My introduction to the idea that we could get more out of pop culture than simple entertainment or a quick laugh came from the bookshelves that lined the walls of my family’s living room when I was a kid. There, tucked in alongside some of my father’s books on theology and biblical commentaries was The Gospel According to Peanuts.
This best-seller was published in 1965 by Robert Short, a Presbyterian minister, and was followed up a few years later with The Parables of Peanuts. What both of these books did, and why my father, an Episcopal priest, had them in his library, was to offer a modern guide to Christian faith as taught through the lessons of Charles Schulz’s beloved cartoons.
I was reminded of this today by an article by Jonathan Merritt at The Atlantic on the intentional spirituality at the heart of Charles Schulz’s work:
Schulz … revolutionized his industry by using his strip to subtly raise religious questions about the Bible, prayer, the nature of God, and the end of the world. Schulz was a devoted Christian; unshell the Peanuts and you’ll find the fingerprints of his faith. By mixing Snoopy with spirituality, he made his readers laugh while inviting them into a depth of conversation uncommon to the funny pages.
The beauty of Schulz’s approach was the soft touch, rather than the heavy hand, with which he used his cartoons as a vehicle to express the depth of his Christian faith. He was no raging evangelical firebrand, even when his characters directly quote from scripture. The joke was still the point, just not the only point:
“You can grind out daily gags, but I’m not interested in simply doing gags,” Schulz would say. “I’m interested in doing a strip that says something and makes some comment on the important things in life.”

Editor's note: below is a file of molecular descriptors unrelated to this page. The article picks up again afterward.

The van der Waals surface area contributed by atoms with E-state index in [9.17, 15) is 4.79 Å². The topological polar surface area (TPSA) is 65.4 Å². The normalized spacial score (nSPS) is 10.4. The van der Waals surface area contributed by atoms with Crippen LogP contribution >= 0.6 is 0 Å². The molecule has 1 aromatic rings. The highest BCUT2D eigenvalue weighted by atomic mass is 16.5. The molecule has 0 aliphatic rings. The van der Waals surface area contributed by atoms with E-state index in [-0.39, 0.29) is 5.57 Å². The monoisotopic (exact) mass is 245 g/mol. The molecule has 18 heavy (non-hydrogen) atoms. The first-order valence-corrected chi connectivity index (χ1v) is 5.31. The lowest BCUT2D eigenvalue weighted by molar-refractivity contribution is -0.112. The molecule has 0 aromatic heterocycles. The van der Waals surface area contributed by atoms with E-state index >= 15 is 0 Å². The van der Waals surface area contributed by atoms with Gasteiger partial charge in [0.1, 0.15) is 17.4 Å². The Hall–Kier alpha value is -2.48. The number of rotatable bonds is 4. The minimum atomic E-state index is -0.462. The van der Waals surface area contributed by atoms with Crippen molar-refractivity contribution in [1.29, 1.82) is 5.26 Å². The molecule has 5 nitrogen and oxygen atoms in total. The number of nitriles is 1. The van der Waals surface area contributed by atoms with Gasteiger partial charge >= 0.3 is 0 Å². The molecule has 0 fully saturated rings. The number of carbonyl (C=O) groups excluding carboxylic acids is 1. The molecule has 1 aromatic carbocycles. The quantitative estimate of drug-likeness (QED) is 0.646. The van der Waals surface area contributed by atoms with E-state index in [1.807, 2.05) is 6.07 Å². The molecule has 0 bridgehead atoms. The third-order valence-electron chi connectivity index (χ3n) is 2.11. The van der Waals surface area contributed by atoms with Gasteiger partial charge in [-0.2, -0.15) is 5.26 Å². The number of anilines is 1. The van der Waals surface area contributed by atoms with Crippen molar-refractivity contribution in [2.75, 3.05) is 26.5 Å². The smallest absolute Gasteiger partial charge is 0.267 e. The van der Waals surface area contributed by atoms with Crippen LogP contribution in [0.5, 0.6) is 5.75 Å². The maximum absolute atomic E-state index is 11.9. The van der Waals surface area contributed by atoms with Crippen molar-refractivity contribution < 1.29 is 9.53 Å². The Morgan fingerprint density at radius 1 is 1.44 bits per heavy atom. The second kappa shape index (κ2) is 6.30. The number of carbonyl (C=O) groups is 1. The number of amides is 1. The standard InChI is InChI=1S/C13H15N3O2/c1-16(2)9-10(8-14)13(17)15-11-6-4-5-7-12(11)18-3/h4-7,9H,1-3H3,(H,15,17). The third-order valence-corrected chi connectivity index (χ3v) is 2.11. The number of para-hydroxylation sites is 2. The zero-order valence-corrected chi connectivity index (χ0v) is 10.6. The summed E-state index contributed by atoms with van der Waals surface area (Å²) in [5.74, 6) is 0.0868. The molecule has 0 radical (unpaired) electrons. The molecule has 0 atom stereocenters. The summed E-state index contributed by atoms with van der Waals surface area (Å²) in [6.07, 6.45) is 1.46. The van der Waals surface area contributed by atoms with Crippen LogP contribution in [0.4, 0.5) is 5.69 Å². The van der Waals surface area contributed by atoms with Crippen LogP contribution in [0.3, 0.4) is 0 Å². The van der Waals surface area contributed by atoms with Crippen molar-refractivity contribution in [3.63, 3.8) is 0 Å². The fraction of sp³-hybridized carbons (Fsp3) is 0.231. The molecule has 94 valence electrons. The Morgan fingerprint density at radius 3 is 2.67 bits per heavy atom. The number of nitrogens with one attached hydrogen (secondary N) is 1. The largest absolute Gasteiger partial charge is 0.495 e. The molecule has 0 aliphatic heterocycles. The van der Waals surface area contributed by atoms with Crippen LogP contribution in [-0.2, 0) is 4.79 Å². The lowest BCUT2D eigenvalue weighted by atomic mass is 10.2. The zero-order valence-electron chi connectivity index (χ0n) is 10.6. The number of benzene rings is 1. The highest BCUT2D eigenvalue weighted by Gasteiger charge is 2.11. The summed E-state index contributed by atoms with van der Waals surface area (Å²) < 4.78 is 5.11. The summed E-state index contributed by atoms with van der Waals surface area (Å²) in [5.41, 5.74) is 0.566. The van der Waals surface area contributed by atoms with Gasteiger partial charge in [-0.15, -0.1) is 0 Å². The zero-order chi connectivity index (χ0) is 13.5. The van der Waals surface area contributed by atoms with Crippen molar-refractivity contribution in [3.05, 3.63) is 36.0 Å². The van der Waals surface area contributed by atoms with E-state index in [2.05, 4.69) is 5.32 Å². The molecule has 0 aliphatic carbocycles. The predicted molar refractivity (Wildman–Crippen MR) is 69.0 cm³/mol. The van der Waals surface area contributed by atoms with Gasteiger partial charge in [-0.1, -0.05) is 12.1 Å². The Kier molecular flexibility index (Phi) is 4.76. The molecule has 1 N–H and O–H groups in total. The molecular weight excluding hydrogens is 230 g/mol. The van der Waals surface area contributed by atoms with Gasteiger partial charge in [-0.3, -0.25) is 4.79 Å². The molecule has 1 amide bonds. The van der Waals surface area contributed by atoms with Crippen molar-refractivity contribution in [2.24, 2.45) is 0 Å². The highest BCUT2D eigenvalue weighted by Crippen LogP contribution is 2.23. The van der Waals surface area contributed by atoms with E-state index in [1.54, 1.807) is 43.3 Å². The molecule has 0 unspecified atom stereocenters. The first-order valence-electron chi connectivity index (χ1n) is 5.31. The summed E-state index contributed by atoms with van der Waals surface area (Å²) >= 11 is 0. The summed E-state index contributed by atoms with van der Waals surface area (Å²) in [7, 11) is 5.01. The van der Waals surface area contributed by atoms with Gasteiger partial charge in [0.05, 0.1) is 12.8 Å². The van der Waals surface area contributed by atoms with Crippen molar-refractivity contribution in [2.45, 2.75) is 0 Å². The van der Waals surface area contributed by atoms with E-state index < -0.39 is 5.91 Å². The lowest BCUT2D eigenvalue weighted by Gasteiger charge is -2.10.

Even when — perhaps especially when — he wasn’t quoting scripture, Schulz’s work was often using allusions that would strike a chord both with believers who would likely pick up the reference readily, as well as those who missed the reference but got the point anyway.
A famous example, as Merritt’s article explains, was published in 1959 and seen at right (click the image to enlarge), in which Linus builds an elaborate sandcastle only to have it washed away by the rain. While many readers would probably catch the reference to the Gospel of Matthew and Jesus’ parable about the man who built his house on sand, the universality of the sentiment has far broader appeal than to just biblically literate Christians.
As Merritt’s article points out, Schulz never stayed locked in a 1950s-era expression of Christianity. As his own faith evolved, and as he began to wrestle with challenging questions in his own spiritual journey, that questioning and puzzlement had their reflection in the comic strip:
This mixture of hope and skepticism reflects Schulz’s own evolving faith, which came to assume an increasingly central role in his work. When you map religious references in Peanuts over time, the trend line shoots up and to the right.
I’ve long believed that we can look to popular culture, whether comics, or TV shows, or film, to illumine important truths about important topics. That’s the impulse behind my use of movies in the classroom to encourage my university students wrestle with challenging questions related to conflict, identity, ethics, and politics. It’s a lesson I hope my students remember long after they leave my classroom.
But it’s a lesson I first learned from Charles Schulz, Robert Short, and my dad.